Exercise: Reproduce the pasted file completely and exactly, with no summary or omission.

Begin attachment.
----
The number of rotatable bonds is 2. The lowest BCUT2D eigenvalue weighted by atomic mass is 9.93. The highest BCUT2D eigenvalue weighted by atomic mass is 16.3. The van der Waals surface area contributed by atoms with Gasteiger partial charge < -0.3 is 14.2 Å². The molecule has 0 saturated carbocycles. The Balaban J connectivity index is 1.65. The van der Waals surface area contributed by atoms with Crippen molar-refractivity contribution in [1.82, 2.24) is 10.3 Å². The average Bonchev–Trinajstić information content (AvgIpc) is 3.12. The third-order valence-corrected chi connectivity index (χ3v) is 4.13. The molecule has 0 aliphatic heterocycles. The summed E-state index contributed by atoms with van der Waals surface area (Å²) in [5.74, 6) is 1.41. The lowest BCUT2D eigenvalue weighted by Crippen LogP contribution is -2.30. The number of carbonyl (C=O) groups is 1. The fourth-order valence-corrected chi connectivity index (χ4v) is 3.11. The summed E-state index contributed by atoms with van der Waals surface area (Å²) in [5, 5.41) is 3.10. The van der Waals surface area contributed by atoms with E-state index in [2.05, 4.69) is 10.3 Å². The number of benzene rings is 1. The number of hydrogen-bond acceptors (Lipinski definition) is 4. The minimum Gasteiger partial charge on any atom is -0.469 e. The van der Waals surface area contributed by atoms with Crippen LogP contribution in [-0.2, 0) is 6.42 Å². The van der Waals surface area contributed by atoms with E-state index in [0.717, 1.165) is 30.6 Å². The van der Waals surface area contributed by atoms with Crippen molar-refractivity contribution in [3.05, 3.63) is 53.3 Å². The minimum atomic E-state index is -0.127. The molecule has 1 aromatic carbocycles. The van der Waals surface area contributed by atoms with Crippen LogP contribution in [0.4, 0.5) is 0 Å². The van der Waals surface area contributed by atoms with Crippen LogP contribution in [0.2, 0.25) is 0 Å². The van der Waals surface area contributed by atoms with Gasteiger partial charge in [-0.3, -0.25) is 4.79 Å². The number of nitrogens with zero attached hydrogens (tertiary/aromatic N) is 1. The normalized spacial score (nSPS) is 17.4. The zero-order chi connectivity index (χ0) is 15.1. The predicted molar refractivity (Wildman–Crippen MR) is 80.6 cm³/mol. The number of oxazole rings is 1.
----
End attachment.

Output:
The number of rotatable bonds is 2. The lowest BCUT2D eigenvalue weighted by atomic mass is 9.93. The highest BCUT2D eigenvalue weighted by atomic mass is 16.3. The van der Waals surface area contributed by atoms with Gasteiger partial charge < -0.3 is 14.2 Å². The molecule has 0 saturated carbocycles. The Balaban J connectivity index is 1.65. The van der Waals surface area contributed by atoms with Crippen molar-refractivity contribution in [1.82, 2.24) is 10.3 Å². The average Bonchev–Trinajstić information content (AvgIpc) is 3.12. The third-order valence-corrected chi connectivity index (χ3v) is 4.13. The molecule has 0 aliphatic heterocycles. The summed E-state index contributed by atoms with van der Waals surface area (Å²) in [5.74, 6) is 1.41. The lowest BCUT2D eigenvalue weighted by Crippen LogP contribution is -2.30. The number of carbonyl (C=O) groups is 1. The fourth-order valence-corrected chi connectivity index (χ4v) is 3.11. The summed E-state index contributed by atoms with van der Waals surface area (Å²) in [5, 5.41) is 3.10. The van der Waals surface area contributed by atoms with E-state index in [2.05, 4.69) is 10.3 Å². The number of benzene rings is 1. The number of hydrogen-bond acceptors (Lipinski definition) is 4. The minimum Gasteiger partial charge on any atom is -0.469 e. The van der Waals surface area contributed by atoms with Crippen LogP contribution in [-0.2, 0) is 6.42 Å². The van der Waals surface area contributed by atoms with E-state index in [0.717, 1.165) is 30.6 Å². The van der Waals surface area contributed by atoms with Crippen molar-refractivity contribution in [3.05, 3.63) is 53.3 Å². The minimum atomic E-state index is -0.127. The molecule has 1 aromatic carbocycles. The van der Waals surface area contributed by atoms with Crippen LogP contribution in [0.4, 0.5) is 0 Å². The van der Waals surface area contributed by atoms with Crippen LogP contribution in [0.2, 0.25) is 0 Å². The van der Waals surface area contributed by atoms with Gasteiger partial charge in [-0.3, -0.25) is 4.79 Å². The number of nitrogens with zero attached hydrogens (tertiary/aromatic N) is 1. The normalized spacial score (nSPS) is 17.4. The zero-order chi connectivity index (χ0) is 15.1. The predicted molar refractivity (Wildman–Crippen MR) is 80.6 cm³/mol. The number of oxazole rings is 1.